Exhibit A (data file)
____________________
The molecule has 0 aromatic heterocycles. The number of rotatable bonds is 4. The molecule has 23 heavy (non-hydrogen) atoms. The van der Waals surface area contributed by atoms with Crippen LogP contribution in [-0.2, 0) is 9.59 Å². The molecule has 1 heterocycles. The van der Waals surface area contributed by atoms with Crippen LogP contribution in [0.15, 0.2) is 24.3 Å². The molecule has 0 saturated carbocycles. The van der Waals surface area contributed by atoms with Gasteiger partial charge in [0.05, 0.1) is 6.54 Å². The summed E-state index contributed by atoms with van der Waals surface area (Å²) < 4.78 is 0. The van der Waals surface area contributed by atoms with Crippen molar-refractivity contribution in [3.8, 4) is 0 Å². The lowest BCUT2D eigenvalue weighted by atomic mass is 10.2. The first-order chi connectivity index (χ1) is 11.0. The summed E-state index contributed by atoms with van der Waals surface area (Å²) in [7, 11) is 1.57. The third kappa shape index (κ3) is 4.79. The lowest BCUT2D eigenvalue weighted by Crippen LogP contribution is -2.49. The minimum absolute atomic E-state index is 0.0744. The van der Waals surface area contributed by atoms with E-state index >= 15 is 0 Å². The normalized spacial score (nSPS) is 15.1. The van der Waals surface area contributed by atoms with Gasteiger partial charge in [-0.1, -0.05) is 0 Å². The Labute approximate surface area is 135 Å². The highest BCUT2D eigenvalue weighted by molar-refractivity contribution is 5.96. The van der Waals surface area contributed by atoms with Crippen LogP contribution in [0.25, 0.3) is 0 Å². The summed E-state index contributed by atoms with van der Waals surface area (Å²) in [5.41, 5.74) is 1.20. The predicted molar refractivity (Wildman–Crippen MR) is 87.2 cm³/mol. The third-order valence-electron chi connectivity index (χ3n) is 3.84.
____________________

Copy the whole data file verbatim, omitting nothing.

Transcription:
The molecule has 0 aromatic heterocycles. The number of rotatable bonds is 4. The molecule has 23 heavy (non-hydrogen) atoms. The van der Waals surface area contributed by atoms with Crippen LogP contribution in [-0.2, 0) is 9.59 Å². The molecule has 1 heterocycles. The van der Waals surface area contributed by atoms with Crippen LogP contribution in [0.15, 0.2) is 24.3 Å². The molecule has 0 saturated carbocycles. The van der Waals surface area contributed by atoms with Gasteiger partial charge in [0.05, 0.1) is 6.54 Å². The summed E-state index contributed by atoms with van der Waals surface area (Å²) < 4.78 is 0. The van der Waals surface area contributed by atoms with Crippen molar-refractivity contribution in [3.8, 4) is 0 Å². The lowest BCUT2D eigenvalue weighted by atomic mass is 10.2. The first-order chi connectivity index (χ1) is 11.0. The summed E-state index contributed by atoms with van der Waals surface area (Å²) in [7, 11) is 1.57. The third kappa shape index (κ3) is 4.79. The lowest BCUT2D eigenvalue weighted by Crippen LogP contribution is -2.49. The minimum absolute atomic E-state index is 0.0744. The van der Waals surface area contributed by atoms with E-state index >= 15 is 0 Å². The normalized spacial score (nSPS) is 15.1. The van der Waals surface area contributed by atoms with Gasteiger partial charge in [-0.1, -0.05) is 0 Å². The Labute approximate surface area is 135 Å². The highest BCUT2D eigenvalue weighted by molar-refractivity contribution is 5.96. The van der Waals surface area contributed by atoms with Crippen LogP contribution in [0.25, 0.3) is 0 Å². The summed E-state index contributed by atoms with van der Waals surface area (Å²) in [5.41, 5.74) is 1.20. The predicted molar refractivity (Wildman–Crippen MR) is 87.2 cm³/mol. The third-order valence-electron chi connectivity index (χ3n) is 3.84.